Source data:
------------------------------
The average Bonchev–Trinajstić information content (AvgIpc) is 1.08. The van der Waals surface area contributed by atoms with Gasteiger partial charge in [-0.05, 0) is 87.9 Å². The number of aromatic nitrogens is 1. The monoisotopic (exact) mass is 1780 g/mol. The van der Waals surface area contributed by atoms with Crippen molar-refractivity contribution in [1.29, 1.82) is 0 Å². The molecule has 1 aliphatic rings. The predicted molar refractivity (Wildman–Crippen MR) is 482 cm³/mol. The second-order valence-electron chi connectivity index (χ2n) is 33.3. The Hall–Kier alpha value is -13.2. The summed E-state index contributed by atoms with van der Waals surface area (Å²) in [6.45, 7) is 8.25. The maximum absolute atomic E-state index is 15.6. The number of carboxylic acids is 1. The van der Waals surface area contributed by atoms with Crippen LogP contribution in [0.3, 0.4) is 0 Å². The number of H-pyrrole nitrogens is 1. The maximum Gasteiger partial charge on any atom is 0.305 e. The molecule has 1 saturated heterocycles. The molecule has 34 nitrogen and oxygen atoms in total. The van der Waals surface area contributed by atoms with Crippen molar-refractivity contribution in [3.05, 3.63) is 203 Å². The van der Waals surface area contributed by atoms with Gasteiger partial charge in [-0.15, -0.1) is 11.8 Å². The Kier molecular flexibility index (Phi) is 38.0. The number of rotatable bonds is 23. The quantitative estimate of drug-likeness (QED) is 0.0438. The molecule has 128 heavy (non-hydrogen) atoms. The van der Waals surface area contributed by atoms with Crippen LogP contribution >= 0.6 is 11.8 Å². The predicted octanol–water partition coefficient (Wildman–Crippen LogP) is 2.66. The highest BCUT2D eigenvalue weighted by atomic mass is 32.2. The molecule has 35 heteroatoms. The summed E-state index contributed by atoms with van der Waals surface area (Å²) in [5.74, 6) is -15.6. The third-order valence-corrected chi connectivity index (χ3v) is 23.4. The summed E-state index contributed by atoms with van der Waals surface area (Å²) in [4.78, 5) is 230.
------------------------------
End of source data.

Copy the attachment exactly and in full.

The average Bonchev–Trinajstić information content (AvgIpc) is 1.08. The van der Waals surface area contributed by atoms with Gasteiger partial charge in [-0.05, 0) is 87.9 Å². The number of aromatic nitrogens is 1. The monoisotopic (exact) mass is 1780 g/mol. The van der Waals surface area contributed by atoms with Crippen molar-refractivity contribution in [1.29, 1.82) is 0 Å². The molecule has 1 aliphatic rings. The predicted molar refractivity (Wildman–Crippen MR) is 482 cm³/mol. The second-order valence-electron chi connectivity index (χ2n) is 33.3. The Hall–Kier alpha value is -13.2. The summed E-state index contributed by atoms with van der Waals surface area (Å²) in [6.45, 7) is 8.25. The maximum absolute atomic E-state index is 15.6. The number of carboxylic acids is 1. The van der Waals surface area contributed by atoms with Crippen LogP contribution in [0.3, 0.4) is 0 Å². The number of H-pyrrole nitrogens is 1. The maximum Gasteiger partial charge on any atom is 0.305 e. The molecule has 1 saturated heterocycles. The molecule has 34 nitrogen and oxygen atoms in total. The van der Waals surface area contributed by atoms with Crippen molar-refractivity contribution in [3.05, 3.63) is 203 Å². The van der Waals surface area contributed by atoms with Gasteiger partial charge in [-0.15, -0.1) is 11.8 Å². The Kier molecular flexibility index (Phi) is 38.0. The number of rotatable bonds is 23. The quantitative estimate of drug-likeness (QED) is 0.0438. The molecule has 128 heavy (non-hydrogen) atoms. The van der Waals surface area contributed by atoms with Crippen LogP contribution >= 0.6 is 11.8 Å². The predicted octanol–water partition coefficient (Wildman–Crippen LogP) is 2.66. The highest BCUT2D eigenvalue weighted by atomic mass is 32.2. The molecule has 35 heteroatoms. The summed E-state index contributed by atoms with van der Waals surface area (Å²) in [5.74, 6) is -15.6. The third-order valence-corrected chi connectivity index (χ3v) is 23.4. The summed E-state index contributed by atoms with van der Waals surface area (Å²) in [4.78, 5) is 230.